[Editor's note: Speaking of which, while I have your attention — please consider pre-ordering my book, which will allow me to tackle even more crazy experiments, and allow you to read about them. In addition, if you'd like to drink some of my crazy experiments, such as this gose and many other sours, I'll be hosting a book reading preview party / fermentation sampling event next May. I will go out of my way to ensure epicness. Sign up for it now via my IndieGogo dealy. Okay, thanks, cheers, back to the brewing!]

The exact fermentation of this gose would be hard to replicate for anyone lacking the means to break into my apartment and steal some of the jars I keep sitting around, as much of my souring cultures are not available commercially, and, I'm guessing, have mutated quite a bit as I've maintained them and let them adapt to their new bear-focused environment. However, with this batch, I did introduce Lactobacillus brevis, newly available from Wyeast, to the cocktail. But in general, I've found that I'm getting a much cleaner, rounder, fuller lactic sourness from letting the lacto do its thing over time, rather than trying to pump it up for a frenzied, brief sour mash period.

As this entry is already getting long, I won't get into how brewers have this weirdly intense fear of letting lactobacillus survive in their beers... even brewers who are otherwise happy to embrace Brettanomyces. We'll save that one for another day. But as you may have noticed, this beer was never boiled or in any way pasteurized (other than from the temperature of the mash itself), and so the bacteria remained very much alive throughout and to the present. I don't find any danger of lactobacillus making the beer "too sour" or something; but then again, I like my Berliners and gose to have a very full tangy sourness. (For comparison, if you've had Westbrook Gose, I would say the sour character in this batch of Alagoas is very comparable). Nor does letting lactobacillus live require extended aging periods, in my experience. I always add Brettanomyces to my quick sours, and even so, they're done after about a month. Speaking of which: why add Brett when there's already so much going on here? The main danger of having an aggressive sourness in a beer like this is that Saccharomyces could stall out due to the pH level falling too low before it can fully attenuate. Brett is much more pH tolerant, and will help the beer finish out dry; at least, that's the idea. This finished out at 1.008, which might be on the high side for the style, but has the benefit of providing some body and balance that a drier version might otherwise lack.

Finally, what says "October" better than kiwis and lime zest? I had 2 lbs of kiwis sitting in my freezer for months that I was just waiting to use for something, and while I knew they wouldn't add much character (especially at that very low ratio — typically I'd add fruit at 1 lb per gal. or more) I figured I'd toss them in anyway. I added 2.8 grams of lime zest (and also squeezed out the juice from the limes into the beer as well), targeting about 200 ICUs based on Shaun Hill's scale. The plan was to add more, almost double that, but when I tried the beer a few days after that first addition of zest, the lime aroma was beautiful and the flavor perfectly subtle, supporting of the sourness, it was already exactly what I was looking for. Not wanting this to be an aggressively lime-forward beer, I decided to keep it at that lower dosage and went ahead and kegged the beer.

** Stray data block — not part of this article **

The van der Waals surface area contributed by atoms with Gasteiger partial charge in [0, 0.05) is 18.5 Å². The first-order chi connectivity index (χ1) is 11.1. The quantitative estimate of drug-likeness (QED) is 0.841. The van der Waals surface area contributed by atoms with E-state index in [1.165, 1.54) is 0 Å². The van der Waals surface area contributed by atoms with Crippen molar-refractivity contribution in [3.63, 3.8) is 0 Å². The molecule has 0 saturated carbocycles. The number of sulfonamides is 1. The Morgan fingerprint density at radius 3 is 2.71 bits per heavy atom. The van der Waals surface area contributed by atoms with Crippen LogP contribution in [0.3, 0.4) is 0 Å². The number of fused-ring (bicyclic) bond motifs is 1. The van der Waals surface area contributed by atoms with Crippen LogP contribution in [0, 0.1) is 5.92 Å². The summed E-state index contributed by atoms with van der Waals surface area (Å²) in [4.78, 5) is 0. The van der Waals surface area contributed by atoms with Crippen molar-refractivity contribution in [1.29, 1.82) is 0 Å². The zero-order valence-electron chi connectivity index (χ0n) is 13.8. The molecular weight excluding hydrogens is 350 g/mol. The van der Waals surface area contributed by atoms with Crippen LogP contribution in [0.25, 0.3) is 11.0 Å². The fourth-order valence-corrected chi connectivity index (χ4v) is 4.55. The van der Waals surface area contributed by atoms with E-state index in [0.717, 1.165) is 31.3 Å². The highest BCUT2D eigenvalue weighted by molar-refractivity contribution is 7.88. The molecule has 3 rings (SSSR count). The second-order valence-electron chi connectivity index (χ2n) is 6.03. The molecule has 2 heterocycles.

The result is the most crushable beer I have ever made, and a base I'm looking forward to trying with many other variations of fruit and zest.

BRB time for a keg-stand.


Recipe-
5.0 Gal., All Grain
Double infusion mash at 122 F / 148 degrees F
Fermented at room temp, 72 F
OG: 1.040
FG: 1.008
ABV: 4.2%

Malt-
43% [#3] Pilsner malt
43% [#3] white wheat malt
14% [#1] special roast

Hop Schedule-
N/A

Yeast-
House Lactobacillus cultures
House Brettanomyces cultures
London Ale III

Other-
14.5 g sea salt
2 lbs. kiwi fruit
2.8 g lime zest
juice from 3 limes


6 comments:

  1. When was the London Ale Yeast added? Didn't quite pick that up from the article.

    ReplyDelete
    Replies
    1. Hey Aaron, sorry for missing this and not responding sooner. I somehow neglected to add the exact date to my notes, but I would have waited two or three days before pitching yeast to this, after giving the bacteria a head start.

      Delete
  2. This may sound like a noobie question, but isn't DMS a concern when using the no boil method?

    ReplyDelete
    Replies
    1. Not a noobie question at all, it's one that's discussed a great deal! It does seem like it would be a concern, but I have never had an issue with it. I've heard a few explanations, most likely that DMS won't form unless the wort is raised above a certain temperature in the first place (can't remember exactly what that temp was, I want to say 180 F or around there), while the bacteria and Brett may help to clean up a lot of the compounds like DMS.

      Delete
  3. How much of the yeast cultures did you add?

    ReplyDelete
  4. So how does one go about calculating mash and sparge water when doing a no boil? I assume you would mash with the standard amount 1.5qt/lb and then just decrease the amount of water used for sparging? Great site btw.

    ReplyDelete

Related Posts-